Right now, I have two blogs that I’m running: One is with Panels.net on how to make comics, the other is with Reading Rainbow where we are basically doing book talks, books that I think that are worthy of attention. I’m also doing a video podcast where I talk to people who I admire about the children’s books that affected them when they were younger. We’re looking a few other things as well. We want to do a big, digital push sometime before the next summer. So we want to give teachers, librarians, and parents ways in introducing diverse books to their students.
I also find it very fortunate that you’re also working with First Second, because I’ve noticed them as a publisher they are not afraid to publish those stories that talk about the things that happen in people’s lives, the good and the bad: Mothers and daughters, growing apart, friendships that change, people growing up, things that really don’t come up anymore in a family setting whether because parents are not prepared for those conversations, or they instead feel that the schools should be handling them, or even society. But not themselves.
I think First Second is just a home. It’s definitely a home for me. It’s a home for creators who want to tell personal stories. That’s one of the strengths of comics; When you have one that’s been well made, it’s almost like reading someone’s diary. You get to see the stroke of their pen, every word carefully chosen, and it’s a very intimate experience. First Second, they definitely support that kind of storytelling, and I feel really privileged to be a part of that.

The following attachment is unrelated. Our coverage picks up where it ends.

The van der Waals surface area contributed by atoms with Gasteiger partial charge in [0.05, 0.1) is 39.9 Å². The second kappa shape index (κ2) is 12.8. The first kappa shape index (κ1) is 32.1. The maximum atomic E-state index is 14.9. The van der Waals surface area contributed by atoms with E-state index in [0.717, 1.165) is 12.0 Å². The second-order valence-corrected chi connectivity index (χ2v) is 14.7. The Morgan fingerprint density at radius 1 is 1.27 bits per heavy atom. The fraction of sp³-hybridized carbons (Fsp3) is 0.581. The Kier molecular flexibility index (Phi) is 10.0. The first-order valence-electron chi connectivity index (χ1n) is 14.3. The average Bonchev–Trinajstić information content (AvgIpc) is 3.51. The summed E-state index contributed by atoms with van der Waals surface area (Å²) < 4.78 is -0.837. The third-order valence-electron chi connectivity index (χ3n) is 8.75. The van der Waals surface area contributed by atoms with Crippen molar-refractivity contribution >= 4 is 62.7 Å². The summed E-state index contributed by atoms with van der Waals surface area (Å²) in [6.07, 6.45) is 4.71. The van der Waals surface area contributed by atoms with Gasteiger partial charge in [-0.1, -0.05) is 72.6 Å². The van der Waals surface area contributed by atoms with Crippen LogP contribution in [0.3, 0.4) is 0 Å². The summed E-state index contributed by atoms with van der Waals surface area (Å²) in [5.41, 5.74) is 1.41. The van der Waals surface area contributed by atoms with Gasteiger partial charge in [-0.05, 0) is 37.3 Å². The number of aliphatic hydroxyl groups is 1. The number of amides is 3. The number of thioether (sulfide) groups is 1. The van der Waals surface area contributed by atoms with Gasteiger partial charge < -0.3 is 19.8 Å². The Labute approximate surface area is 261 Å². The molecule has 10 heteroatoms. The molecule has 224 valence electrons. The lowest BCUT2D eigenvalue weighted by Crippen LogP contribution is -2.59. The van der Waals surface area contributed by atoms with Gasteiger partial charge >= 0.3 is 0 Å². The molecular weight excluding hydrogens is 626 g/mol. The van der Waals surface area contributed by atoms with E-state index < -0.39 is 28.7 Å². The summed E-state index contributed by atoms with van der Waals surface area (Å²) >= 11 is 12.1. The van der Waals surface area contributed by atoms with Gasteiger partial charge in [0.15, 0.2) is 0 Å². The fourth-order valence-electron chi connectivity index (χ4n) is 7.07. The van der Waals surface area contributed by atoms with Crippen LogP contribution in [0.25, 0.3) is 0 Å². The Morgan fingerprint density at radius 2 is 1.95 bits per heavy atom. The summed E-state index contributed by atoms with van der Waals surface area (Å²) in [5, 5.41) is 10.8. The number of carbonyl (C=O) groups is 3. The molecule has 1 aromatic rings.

I’d say as both a fan and someone that works closely with the editors there, that a lot of First Second books are about vulnerability, and we’re hoping that that vulnerability shown in the stories translate to something for the reader and the reader’s relationships.
You spoke about reading diaries. The one book that rings to me so much like that is “This One Summer,” and I know that it is having some issues right now especially with kind of a push for libraries to exclude them now as a form of censorship.
First of all, “This One Summer” is definitely a young adult book. It was nominated for “The Prince,” which is a young adult award, and I think it fits really well in that age category. If you look at the diversity of stories told within that young adult category, there’s nothing different with This One Summer. I think some of that pushback is because it’s using the graphic novel format. I also think that the message behind that book is really that “adulthood is hard,” even for adults. And that’s a message that kids need to hear. I got that by the way from Mariko Tamaki who’s one of the creators of that book. And it’s right, and that’s what that book is about. Kids need to hear that. Kids need to know that adulthood is hard.
I was fortunate to interview her last year, and we also got to talk about that. That is one subject that kids really don’t get until it comes crashing down on them and they learn the hard way that parents are fallible. And when it does, it kind of destroys a part of them, on the same level when they find out there’s no Santa Claus. Almost a kind of Earth-shattering moment. The people that brought you up and are supposed to be your protectors aren’t perfect.
Yup, I agree. I agree. And I think that Jillian and Mariko just laid that out so beautifully in such a way. When you read that book, it really sinks into you, you know? It’s just not didactic, it’s also letting you into this intimate experience between these two friends.